On World Day for Decent Work, observed every year on October 7, activities around the world highlight the importance of universal access to safe, productive work undertaken in conditions of freedom and dignity. For institutional investors, it is a good opportunity to consider the important role decent work plays in managing risks and creating long-term value for shareholders.
The agenda of Decent Work was born at the International Labour Organization (ILO), which brings together governments, industry and trade unions. The ILO believes work is a “source of personal dignity, family stability, peace in the community, democracies that deliver for people, and economic growth that expands opportunities for productive jobs and enterprise development.” Whether you are betting on Bottom of the Pyramid growth or worried about unexpected workplace accidents, viewing your portfolio through a Decent Work lens could add unexpected value.
Occupational Health and Safety (OHS) is among the workplace issues most widely recognised by investors. Many corporate Boards of Directors have a standing health and safety committee and simple statistics on workplace fatalities or lost time are often included in corporate sustainability reports. But are investors taking OHS into account as much as they should?
What is Occupational Health and Safety?
According to the ILO, “Occupational Health is the promotion and maintenance of the highest degree of physical, mental and social well-being of workers in all occupations by preventing departures from health, controlling risks and the adaptation of work to people, and people to their jobs.” It includes considerations of all conditions and factors that may negatively impact the health and safety of employees, contractors, temporary workers, and visitors to the workplace.
Is there a right to a healthy and safe workplace?
The right to a safe and healthy work environment is recognized in international agreements and standards. These standards are aimed at protecting workers by reducing accidents and injuries at work and protecting workers from foreseeable occupational hazards. References to workers’ rights to a safe and healthy work environment can be found in the following key international human rights instruments as well as in the following international good practice guidance and standards:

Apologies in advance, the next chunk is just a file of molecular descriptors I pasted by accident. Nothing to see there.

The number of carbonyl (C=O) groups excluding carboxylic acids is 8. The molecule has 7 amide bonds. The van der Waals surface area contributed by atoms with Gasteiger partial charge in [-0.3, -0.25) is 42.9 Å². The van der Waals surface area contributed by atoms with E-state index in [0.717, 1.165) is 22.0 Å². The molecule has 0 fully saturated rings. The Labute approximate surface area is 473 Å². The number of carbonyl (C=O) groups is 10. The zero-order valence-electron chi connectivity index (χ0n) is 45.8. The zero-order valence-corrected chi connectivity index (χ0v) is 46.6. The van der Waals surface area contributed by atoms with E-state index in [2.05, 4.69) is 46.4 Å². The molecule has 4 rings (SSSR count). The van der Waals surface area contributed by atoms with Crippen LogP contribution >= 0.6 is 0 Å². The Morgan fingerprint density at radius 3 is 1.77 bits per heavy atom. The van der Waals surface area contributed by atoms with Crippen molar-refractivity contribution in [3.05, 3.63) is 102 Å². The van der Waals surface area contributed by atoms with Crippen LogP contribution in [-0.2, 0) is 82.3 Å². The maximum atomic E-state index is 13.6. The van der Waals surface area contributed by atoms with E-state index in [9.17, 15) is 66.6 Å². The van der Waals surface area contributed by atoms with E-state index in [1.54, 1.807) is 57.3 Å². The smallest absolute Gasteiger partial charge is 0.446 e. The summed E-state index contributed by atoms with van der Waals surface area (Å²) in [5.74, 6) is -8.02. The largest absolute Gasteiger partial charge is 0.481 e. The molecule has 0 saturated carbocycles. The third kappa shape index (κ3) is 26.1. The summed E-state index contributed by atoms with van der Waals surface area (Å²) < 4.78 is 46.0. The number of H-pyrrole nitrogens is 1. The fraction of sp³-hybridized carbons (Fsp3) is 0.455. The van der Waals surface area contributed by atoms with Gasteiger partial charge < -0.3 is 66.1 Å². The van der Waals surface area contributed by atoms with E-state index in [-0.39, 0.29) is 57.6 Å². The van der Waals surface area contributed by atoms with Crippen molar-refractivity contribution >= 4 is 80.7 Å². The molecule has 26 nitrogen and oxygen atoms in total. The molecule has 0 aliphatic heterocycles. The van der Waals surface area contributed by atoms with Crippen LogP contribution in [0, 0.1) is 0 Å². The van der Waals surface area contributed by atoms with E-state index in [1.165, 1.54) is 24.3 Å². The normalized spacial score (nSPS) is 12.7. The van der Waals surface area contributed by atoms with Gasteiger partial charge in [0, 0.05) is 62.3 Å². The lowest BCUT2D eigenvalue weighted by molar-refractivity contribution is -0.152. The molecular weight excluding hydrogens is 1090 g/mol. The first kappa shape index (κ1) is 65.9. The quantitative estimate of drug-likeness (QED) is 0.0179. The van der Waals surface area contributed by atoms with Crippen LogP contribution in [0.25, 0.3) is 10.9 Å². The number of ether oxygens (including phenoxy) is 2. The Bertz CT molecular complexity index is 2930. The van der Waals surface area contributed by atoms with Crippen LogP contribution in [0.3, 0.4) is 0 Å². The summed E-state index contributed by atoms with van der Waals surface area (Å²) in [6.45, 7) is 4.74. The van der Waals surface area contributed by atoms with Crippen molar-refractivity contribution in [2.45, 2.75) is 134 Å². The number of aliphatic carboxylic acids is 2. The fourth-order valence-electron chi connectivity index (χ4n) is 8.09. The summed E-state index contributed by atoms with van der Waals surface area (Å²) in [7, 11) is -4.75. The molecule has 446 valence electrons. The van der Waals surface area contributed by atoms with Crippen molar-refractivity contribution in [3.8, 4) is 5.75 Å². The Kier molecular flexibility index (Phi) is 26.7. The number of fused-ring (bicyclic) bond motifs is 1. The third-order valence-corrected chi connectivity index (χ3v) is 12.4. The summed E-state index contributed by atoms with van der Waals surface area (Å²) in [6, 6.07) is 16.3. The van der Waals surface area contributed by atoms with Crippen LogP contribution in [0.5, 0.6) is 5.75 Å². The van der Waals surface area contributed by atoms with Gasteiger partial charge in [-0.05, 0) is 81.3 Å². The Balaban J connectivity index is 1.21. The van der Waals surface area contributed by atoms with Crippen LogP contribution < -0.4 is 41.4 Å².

- Universal Declaration of Human Rights, Article 23(1)
- ILO Declaration of the Fundamental Principles and Rights at Work and ILO Convention 167 on Occupational Health and Safety
- International Covenant on Economic, Social and Cultural Rights, Article 7
- OECD Guidelines for Multinational Enterprises, Section IV, paragraph 4 and Section V, paragraph 7
What are the costs of poor OHS management?
Workplace health and safety failures have important, far-reaching, long-term implications for employers, workers and their families, the economy, and society at large. An estimated 2.2 million work-related deaths and an estimated 160 million new cases of occupational disease are reported annually. According to ILO estimates, the loss of global Gross Domestic Product caused by work-related accidents and diseases is 4%. In Europe, the estimated cost of occupational accidents in 2000 was €55 billion per year. And that doesn’t including work-related diseases, which result in approximately twice as many lost days as accidents and at least two times more often lead to temporary and permanent incapacity.
In Canada, approximately a thousand workers die annually as a result of their work and more than 300,000 suffer injuries serious enough to warrant time off work. According to Health Canada’s most recent analysis, the value of lost production due to premature mortality is estimated at $33.5 billion; the value of production lost due to long-term disability is estimated at $32.3 billion, and the value of production due lost due to short-term disability is estimated at $9.8 billion.
Awareness is also increasing that workplace mental health is important to companies’ bottom line through lost productivity and absenteeism. The economic burden of mental illness in Canada was estimated at $51 billion in 2003; it is also the number one cause of disability in Canada, accounting for nearly 30% of disability claims and 70% of the total costs.
Why should investors be concerned about corporate OHS practices?